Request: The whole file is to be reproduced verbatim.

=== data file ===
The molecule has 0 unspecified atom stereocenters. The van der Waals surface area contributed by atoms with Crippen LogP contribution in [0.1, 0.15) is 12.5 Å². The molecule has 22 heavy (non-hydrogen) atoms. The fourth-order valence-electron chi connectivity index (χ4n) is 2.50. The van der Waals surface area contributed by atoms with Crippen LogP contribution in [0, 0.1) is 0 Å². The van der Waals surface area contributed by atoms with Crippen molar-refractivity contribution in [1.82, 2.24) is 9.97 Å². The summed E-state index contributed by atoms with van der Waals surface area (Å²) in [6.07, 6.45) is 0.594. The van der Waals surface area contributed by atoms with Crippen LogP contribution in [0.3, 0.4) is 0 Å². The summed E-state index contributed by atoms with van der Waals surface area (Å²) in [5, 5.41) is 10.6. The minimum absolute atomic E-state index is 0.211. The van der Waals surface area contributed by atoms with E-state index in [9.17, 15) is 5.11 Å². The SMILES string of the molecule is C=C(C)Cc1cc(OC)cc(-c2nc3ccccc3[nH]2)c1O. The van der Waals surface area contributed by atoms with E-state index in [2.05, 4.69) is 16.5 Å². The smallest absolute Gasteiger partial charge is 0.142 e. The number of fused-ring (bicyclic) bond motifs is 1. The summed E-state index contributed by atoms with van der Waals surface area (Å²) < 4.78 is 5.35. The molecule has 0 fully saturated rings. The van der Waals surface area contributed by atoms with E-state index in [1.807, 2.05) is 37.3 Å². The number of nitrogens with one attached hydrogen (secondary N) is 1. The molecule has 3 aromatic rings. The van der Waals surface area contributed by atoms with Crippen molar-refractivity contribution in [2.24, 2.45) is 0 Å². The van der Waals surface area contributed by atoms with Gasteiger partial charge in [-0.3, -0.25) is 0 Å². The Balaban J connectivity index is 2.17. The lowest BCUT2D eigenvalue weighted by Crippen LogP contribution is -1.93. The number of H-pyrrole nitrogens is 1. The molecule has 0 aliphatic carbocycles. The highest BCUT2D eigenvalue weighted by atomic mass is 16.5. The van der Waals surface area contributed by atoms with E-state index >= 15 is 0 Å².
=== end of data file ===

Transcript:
The molecule has 0 unspecified atom stereocenters. The van der Waals surface area contributed by atoms with Crippen LogP contribution in [0.1, 0.15) is 12.5 Å². The molecule has 22 heavy (non-hydrogen) atoms. The fourth-order valence-electron chi connectivity index (χ4n) is 2.50. The van der Waals surface area contributed by atoms with Crippen LogP contribution in [0, 0.1) is 0 Å². The van der Waals surface area contributed by atoms with Crippen molar-refractivity contribution in [1.82, 2.24) is 9.97 Å². The summed E-state index contributed by atoms with van der Waals surface area (Å²) in [6.07, 6.45) is 0.594. The van der Waals surface area contributed by atoms with Crippen LogP contribution in [0.3, 0.4) is 0 Å². The summed E-state index contributed by atoms with van der Waals surface area (Å²) in [5, 5.41) is 10.6. The minimum absolute atomic E-state index is 0.211. The van der Waals surface area contributed by atoms with E-state index in [9.17, 15) is 5.11 Å². The SMILES string of the molecule is C=C(C)Cc1cc(OC)cc(-c2nc3ccccc3[nH]2)c1O. The van der Waals surface area contributed by atoms with E-state index in [2.05, 4.69) is 16.5 Å². The smallest absolute Gasteiger partial charge is 0.142 e. The number of fused-ring (bicyclic) bond motifs is 1. The summed E-state index contributed by atoms with van der Waals surface area (Å²) < 4.78 is 5.35. The molecule has 0 fully saturated rings. The van der Waals surface area contributed by atoms with E-state index in [1.807, 2.05) is 37.3 Å². The number of nitrogens with one attached hydrogen (secondary N) is 1. The molecule has 3 aromatic rings. The van der Waals surface area contributed by atoms with Crippen molar-refractivity contribution in [2.24, 2.45) is 0 Å². The van der Waals surface area contributed by atoms with Gasteiger partial charge in [-0.3, -0.25) is 0 Å². The Balaban J connectivity index is 2.17. The lowest BCUT2D eigenvalue weighted by Crippen LogP contribution is -1.93. The number of H-pyrrole nitrogens is 1. The molecule has 0 aliphatic carbocycles. The highest BCUT2D eigenvalue weighted by atomic mass is 16.5. The van der Waals surface area contributed by atoms with E-state index >= 15 is 0 Å².